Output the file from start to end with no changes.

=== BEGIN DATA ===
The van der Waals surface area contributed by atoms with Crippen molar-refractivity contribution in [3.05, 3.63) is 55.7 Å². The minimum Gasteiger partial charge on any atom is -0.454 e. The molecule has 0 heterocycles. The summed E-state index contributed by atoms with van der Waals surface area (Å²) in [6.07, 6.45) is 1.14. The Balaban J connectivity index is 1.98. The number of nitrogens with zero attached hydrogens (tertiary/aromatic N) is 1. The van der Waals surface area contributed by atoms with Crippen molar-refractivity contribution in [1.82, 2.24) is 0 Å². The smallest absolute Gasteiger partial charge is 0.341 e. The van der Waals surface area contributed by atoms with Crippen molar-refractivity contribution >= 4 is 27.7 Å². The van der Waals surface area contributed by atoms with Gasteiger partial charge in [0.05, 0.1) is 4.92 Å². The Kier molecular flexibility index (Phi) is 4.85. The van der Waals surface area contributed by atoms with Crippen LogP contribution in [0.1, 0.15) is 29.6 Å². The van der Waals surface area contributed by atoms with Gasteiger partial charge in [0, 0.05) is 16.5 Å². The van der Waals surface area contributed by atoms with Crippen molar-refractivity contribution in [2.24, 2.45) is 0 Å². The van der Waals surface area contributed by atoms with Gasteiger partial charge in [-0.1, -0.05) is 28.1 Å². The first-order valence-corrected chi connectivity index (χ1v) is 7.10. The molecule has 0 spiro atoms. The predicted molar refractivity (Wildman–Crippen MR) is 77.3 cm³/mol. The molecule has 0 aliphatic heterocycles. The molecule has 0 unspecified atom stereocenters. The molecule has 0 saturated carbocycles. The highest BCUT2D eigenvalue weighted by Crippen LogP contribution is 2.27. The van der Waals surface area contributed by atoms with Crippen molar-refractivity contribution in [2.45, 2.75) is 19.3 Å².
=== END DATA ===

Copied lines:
The van der Waals surface area contributed by atoms with Crippen molar-refractivity contribution in [3.05, 3.63) is 55.7 Å². The minimum Gasteiger partial charge on any atom is -0.454 e. The molecule has 0 heterocycles. The summed E-state index contributed by atoms with van der Waals surface area (Å²) in [6.07, 6.45) is 1.14. The Balaban J connectivity index is 1.98. The number of nitrogens with zero attached hydrogens (tertiary/aromatic N) is 1. The van der Waals surface area contributed by atoms with Crippen molar-refractivity contribution in [1.82, 2.24) is 0 Å². The smallest absolute Gasteiger partial charge is 0.341 e. The van der Waals surface area contributed by atoms with Crippen molar-refractivity contribution >= 4 is 27.7 Å². The van der Waals surface area contributed by atoms with Gasteiger partial charge in [0.05, 0.1) is 4.92 Å². The Kier molecular flexibility index (Phi) is 4.85. The van der Waals surface area contributed by atoms with Crippen LogP contribution in [0.1, 0.15) is 29.6 Å². The van der Waals surface area contributed by atoms with Gasteiger partial charge in [0, 0.05) is 16.5 Å². The van der Waals surface area contributed by atoms with Crippen molar-refractivity contribution in [2.24, 2.45) is 0 Å². The van der Waals surface area contributed by atoms with Gasteiger partial charge in [-0.1, -0.05) is 28.1 Å². The first-order valence-corrected chi connectivity index (χ1v) is 7.10. The molecule has 0 spiro atoms. The predicted molar refractivity (Wildman–Crippen MR) is 77.3 cm³/mol. The molecule has 0 aliphatic heterocycles. The molecule has 0 unspecified atom stereocenters. The molecule has 0 saturated carbocycles. The highest BCUT2D eigenvalue weighted by Crippen LogP contribution is 2.27. The van der Waals surface area contributed by atoms with Crippen molar-refractivity contribution in [2.45, 2.75) is 19.3 Å².